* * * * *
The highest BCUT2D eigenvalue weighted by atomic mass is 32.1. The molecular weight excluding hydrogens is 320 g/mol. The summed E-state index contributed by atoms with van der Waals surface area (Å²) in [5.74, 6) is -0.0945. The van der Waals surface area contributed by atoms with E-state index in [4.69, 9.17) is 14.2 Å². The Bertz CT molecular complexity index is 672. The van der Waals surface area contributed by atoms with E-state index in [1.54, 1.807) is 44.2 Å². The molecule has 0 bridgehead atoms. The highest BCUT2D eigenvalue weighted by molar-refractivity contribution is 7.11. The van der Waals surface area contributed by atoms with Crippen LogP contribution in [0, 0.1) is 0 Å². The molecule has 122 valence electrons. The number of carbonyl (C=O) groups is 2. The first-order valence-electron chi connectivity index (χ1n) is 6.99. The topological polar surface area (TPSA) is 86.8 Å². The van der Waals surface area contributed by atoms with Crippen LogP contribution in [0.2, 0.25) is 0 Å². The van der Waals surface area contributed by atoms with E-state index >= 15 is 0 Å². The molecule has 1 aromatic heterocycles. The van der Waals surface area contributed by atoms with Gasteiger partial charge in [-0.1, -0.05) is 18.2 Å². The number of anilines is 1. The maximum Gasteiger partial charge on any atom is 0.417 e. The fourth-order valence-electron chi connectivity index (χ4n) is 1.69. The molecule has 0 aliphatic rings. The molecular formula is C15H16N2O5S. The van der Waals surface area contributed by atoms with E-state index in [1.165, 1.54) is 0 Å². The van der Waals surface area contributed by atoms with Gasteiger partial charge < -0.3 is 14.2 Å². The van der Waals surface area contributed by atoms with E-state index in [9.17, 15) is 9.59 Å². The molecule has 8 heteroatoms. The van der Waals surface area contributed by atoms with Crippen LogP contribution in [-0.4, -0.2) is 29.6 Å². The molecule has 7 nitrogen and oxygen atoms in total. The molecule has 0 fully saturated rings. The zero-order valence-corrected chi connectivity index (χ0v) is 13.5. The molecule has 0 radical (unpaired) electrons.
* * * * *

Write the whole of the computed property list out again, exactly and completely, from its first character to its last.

The highest BCUT2D eigenvalue weighted by atomic mass is 32.1. The molecular weight excluding hydrogens is 320 g/mol. The summed E-state index contributed by atoms with van der Waals surface area (Å²) in [5.74, 6) is -0.0945. The van der Waals surface area contributed by atoms with E-state index in [4.69, 9.17) is 14.2 Å². The Bertz CT molecular complexity index is 672. The van der Waals surface area contributed by atoms with E-state index in [1.54, 1.807) is 44.2 Å². The molecule has 0 bridgehead atoms. The highest BCUT2D eigenvalue weighted by molar-refractivity contribution is 7.11. The van der Waals surface area contributed by atoms with Crippen LogP contribution in [0, 0.1) is 0 Å². The molecule has 122 valence electrons. The number of carbonyl (C=O) groups is 2. The first-order valence-electron chi connectivity index (χ1n) is 6.99. The topological polar surface area (TPSA) is 86.8 Å². The van der Waals surface area contributed by atoms with Crippen LogP contribution in [0.2, 0.25) is 0 Å². The van der Waals surface area contributed by atoms with E-state index >= 15 is 0 Å². The molecule has 1 aromatic heterocycles. The van der Waals surface area contributed by atoms with Gasteiger partial charge in [-0.1, -0.05) is 18.2 Å². The number of anilines is 1. The maximum Gasteiger partial charge on any atom is 0.417 e. The fourth-order valence-electron chi connectivity index (χ4n) is 1.69. The molecule has 0 aliphatic rings. The molecular formula is C15H16N2O5S. The van der Waals surface area contributed by atoms with E-state index in [1.165, 1.54) is 0 Å². The van der Waals surface area contributed by atoms with Gasteiger partial charge < -0.3 is 14.2 Å². The van der Waals surface area contributed by atoms with E-state index in [9.17, 15) is 9.59 Å². The molecule has 8 heteroatoms. The van der Waals surface area contributed by atoms with Crippen LogP contribution in [-0.4, -0.2) is 29.6 Å². The molecule has 7 nitrogen and oxygen atoms in total. The molecule has 0 fully saturated rings. The zero-order valence-corrected chi connectivity index (χ0v) is 13.5. The molecule has 0 radical (unpaired) electrons.